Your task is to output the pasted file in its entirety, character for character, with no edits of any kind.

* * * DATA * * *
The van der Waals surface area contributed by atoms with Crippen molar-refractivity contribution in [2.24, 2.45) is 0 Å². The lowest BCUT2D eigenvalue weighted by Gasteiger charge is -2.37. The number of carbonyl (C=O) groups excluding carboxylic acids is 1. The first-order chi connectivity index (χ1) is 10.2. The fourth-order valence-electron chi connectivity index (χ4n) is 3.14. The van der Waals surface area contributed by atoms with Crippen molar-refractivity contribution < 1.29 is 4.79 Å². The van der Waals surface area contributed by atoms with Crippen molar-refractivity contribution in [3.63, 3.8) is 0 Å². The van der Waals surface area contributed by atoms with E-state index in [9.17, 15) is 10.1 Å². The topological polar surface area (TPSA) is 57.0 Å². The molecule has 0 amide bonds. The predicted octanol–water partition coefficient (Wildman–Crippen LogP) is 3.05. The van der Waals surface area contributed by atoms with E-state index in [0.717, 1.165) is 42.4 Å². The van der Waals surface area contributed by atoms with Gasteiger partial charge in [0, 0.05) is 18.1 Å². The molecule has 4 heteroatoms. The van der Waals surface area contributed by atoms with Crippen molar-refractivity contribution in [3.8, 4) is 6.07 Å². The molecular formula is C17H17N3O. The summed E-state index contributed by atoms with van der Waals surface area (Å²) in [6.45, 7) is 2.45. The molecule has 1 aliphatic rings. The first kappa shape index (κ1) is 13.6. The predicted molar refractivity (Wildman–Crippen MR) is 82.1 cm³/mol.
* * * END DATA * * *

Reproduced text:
The van der Waals surface area contributed by atoms with Crippen molar-refractivity contribution in [2.24, 2.45) is 0 Å². The lowest BCUT2D eigenvalue weighted by Gasteiger charge is -2.37. The number of carbonyl (C=O) groups excluding carboxylic acids is 1. The first-order chi connectivity index (χ1) is 10.2. The fourth-order valence-electron chi connectivity index (χ4n) is 3.14. The van der Waals surface area contributed by atoms with Crippen molar-refractivity contribution < 1.29 is 4.79 Å². The van der Waals surface area contributed by atoms with Crippen molar-refractivity contribution in [3.63, 3.8) is 0 Å². The van der Waals surface area contributed by atoms with E-state index in [9.17, 15) is 10.1 Å². The topological polar surface area (TPSA) is 57.0 Å². The molecule has 0 amide bonds. The predicted octanol–water partition coefficient (Wildman–Crippen LogP) is 3.05. The van der Waals surface area contributed by atoms with E-state index in [0.717, 1.165) is 42.4 Å². The van der Waals surface area contributed by atoms with Gasteiger partial charge in [0, 0.05) is 18.1 Å². The molecule has 4 heteroatoms. The van der Waals surface area contributed by atoms with Crippen molar-refractivity contribution in [3.8, 4) is 6.07 Å². The molecular formula is C17H17N3O. The summed E-state index contributed by atoms with van der Waals surface area (Å²) in [6.45, 7) is 2.45. The molecule has 1 aliphatic rings. The first kappa shape index (κ1) is 13.6. The predicted molar refractivity (Wildman–Crippen MR) is 82.1 cm³/mol.